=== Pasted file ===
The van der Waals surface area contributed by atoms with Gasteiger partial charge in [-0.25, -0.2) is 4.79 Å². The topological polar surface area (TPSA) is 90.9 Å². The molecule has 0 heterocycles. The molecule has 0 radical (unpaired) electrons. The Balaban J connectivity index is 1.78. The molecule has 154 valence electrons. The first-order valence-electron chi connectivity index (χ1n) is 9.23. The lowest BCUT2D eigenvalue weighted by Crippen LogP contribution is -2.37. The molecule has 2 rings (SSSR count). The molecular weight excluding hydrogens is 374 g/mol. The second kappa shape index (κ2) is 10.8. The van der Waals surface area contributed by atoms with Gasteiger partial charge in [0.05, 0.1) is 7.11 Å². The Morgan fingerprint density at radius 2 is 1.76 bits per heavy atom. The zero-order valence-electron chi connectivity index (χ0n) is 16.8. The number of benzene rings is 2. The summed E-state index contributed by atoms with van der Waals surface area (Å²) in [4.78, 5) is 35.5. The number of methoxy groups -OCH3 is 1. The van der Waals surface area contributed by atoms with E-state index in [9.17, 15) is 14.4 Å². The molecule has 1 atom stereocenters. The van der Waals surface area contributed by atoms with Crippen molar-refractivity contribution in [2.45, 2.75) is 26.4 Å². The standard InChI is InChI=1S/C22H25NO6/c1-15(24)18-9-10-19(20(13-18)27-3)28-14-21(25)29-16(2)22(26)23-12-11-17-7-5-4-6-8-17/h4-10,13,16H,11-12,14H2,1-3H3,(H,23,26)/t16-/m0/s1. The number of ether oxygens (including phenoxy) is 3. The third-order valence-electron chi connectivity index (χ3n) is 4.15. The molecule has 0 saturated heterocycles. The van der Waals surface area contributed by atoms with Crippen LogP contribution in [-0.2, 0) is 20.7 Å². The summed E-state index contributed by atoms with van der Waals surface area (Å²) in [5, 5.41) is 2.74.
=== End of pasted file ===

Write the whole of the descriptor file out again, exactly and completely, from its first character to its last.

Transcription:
The van der Waals surface area contributed by atoms with Gasteiger partial charge in [-0.25, -0.2) is 4.79 Å². The topological polar surface area (TPSA) is 90.9 Å². The molecule has 0 heterocycles. The molecule has 0 radical (unpaired) electrons. The Balaban J connectivity index is 1.78. The molecule has 154 valence electrons. The first-order valence-electron chi connectivity index (χ1n) is 9.23. The lowest BCUT2D eigenvalue weighted by Crippen LogP contribution is -2.37. The molecule has 2 rings (SSSR count). The molecular weight excluding hydrogens is 374 g/mol. The second kappa shape index (κ2) is 10.8. The van der Waals surface area contributed by atoms with Gasteiger partial charge in [0.05, 0.1) is 7.11 Å². The Morgan fingerprint density at radius 2 is 1.76 bits per heavy atom. The zero-order valence-electron chi connectivity index (χ0n) is 16.8. The number of benzene rings is 2. The summed E-state index contributed by atoms with van der Waals surface area (Å²) in [4.78, 5) is 35.5. The number of methoxy groups -OCH3 is 1. The van der Waals surface area contributed by atoms with E-state index in [9.17, 15) is 14.4 Å². The molecule has 1 atom stereocenters. The van der Waals surface area contributed by atoms with Crippen molar-refractivity contribution in [2.45, 2.75) is 26.4 Å². The standard InChI is InChI=1S/C22H25NO6/c1-15(24)18-9-10-19(20(13-18)27-3)28-14-21(25)29-16(2)22(26)23-12-11-17-7-5-4-6-8-17/h4-10,13,16H,11-12,14H2,1-3H3,(H,23,26)/t16-/m0/s1. The number of ether oxygens (including phenoxy) is 3. The third-order valence-electron chi connectivity index (χ3n) is 4.15. The molecule has 0 saturated heterocycles. The van der Waals surface area contributed by atoms with Crippen LogP contribution in [-0.2, 0) is 20.7 Å². The summed E-state index contributed by atoms with van der Waals surface area (Å²) in [5, 5.41) is 2.74.